Is the Housing Crisis Over? (Or Is It About to Get Much Worse?)
It would be a huge oversimplification to say that mishandled mortgages ruined the economy for about a decade. All the same, we are still feeling the effects of a recession caused in large part by improper manipulation of the housing market.
As we enter 2019, some sources are saying we have finally pulled ourselves out of the hole that was dug. Mortgage rates are going down; more people are ostensibly keeping up with their payments. Some would say we can finally call it a day on the housing crisis.
However, not everyone is as convinced.
Promising numbers do little to change the fact that suitable low-cost housing options are dwindling more every year. This is a combined effect of the increasing cost of housing as well as the failure of low rent housing projects.
Worse yet, the income of those renting housing has not gone up at nearly the same rate as housing cost increases. Over the last fifty years, renters income has increased about five percent, while homeowners earn about fifty percent more. The cost to rent has gone up a staggering 61 percent and homeownership has gone up 112.
This is all on top of rises in unemployment and more specifically underemployment. We are only just starting to turn the unemployment ship around.
Why Is Housing So Much More Expensive?
One of the main answers is so simple that might easily be overlooked. America has stopped building houses. Supply and demand, when you have a lot of something (usually) you don’t charge as much for it. When there’s less to go around, you can hike the price.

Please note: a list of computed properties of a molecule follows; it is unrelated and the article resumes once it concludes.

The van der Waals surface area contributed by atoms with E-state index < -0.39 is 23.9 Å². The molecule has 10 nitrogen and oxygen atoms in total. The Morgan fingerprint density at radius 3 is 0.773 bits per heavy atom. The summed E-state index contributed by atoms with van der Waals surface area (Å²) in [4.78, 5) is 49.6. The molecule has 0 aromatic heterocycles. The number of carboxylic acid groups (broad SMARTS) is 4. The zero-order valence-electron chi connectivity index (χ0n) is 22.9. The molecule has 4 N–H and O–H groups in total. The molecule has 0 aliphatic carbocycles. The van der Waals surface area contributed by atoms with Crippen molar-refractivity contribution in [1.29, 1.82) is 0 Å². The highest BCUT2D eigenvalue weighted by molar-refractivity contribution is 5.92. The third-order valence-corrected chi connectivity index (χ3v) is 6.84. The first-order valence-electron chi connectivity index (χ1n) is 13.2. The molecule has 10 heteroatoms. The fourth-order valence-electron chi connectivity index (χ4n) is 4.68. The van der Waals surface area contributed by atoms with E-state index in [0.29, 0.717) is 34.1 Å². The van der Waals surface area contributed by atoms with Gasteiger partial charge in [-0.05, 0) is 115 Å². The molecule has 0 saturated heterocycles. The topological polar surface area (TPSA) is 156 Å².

While there is truth to the idea, “There’s only so much space to go around,” this isn’t actually the problem. In fact, there are actually fewer homes than there were in 1982 with the population sharply rising in the intervening time.
The Effect on Cities
There is a cyclical effect of housing shortages, housing that is too expensive, and people buying fewer homes in cities. Believe it or not, cities are becoming too expensive for people to afford to live in. The cost of living in every major American city is well over the minimum wage at both the state and national level. Beyond that, the cost of living is higher than what the average citizen makes in that area even about minimum wage.
The Effect on the Future
Higher housing costs coupled with incommensurate income has disproportionately affected younger Americans. It pushes back their home ownership by decades. If things continue as they are (which they show every indication of doing) older Americans will continue to enjoy the equity of the homes they acquired before this mess started. This will lead to even more expensive living costs that younger people are already less equipped to deal with due to underemployment. It could cause a crash much worse than the damaged housing market we’ve already been dealing with.
Frankly, there aren’t many realistic solutions at this point. As those who are in positions of wealth and power are currently benefiting off of all of this, many aren’t even willing to admit there’s a problem.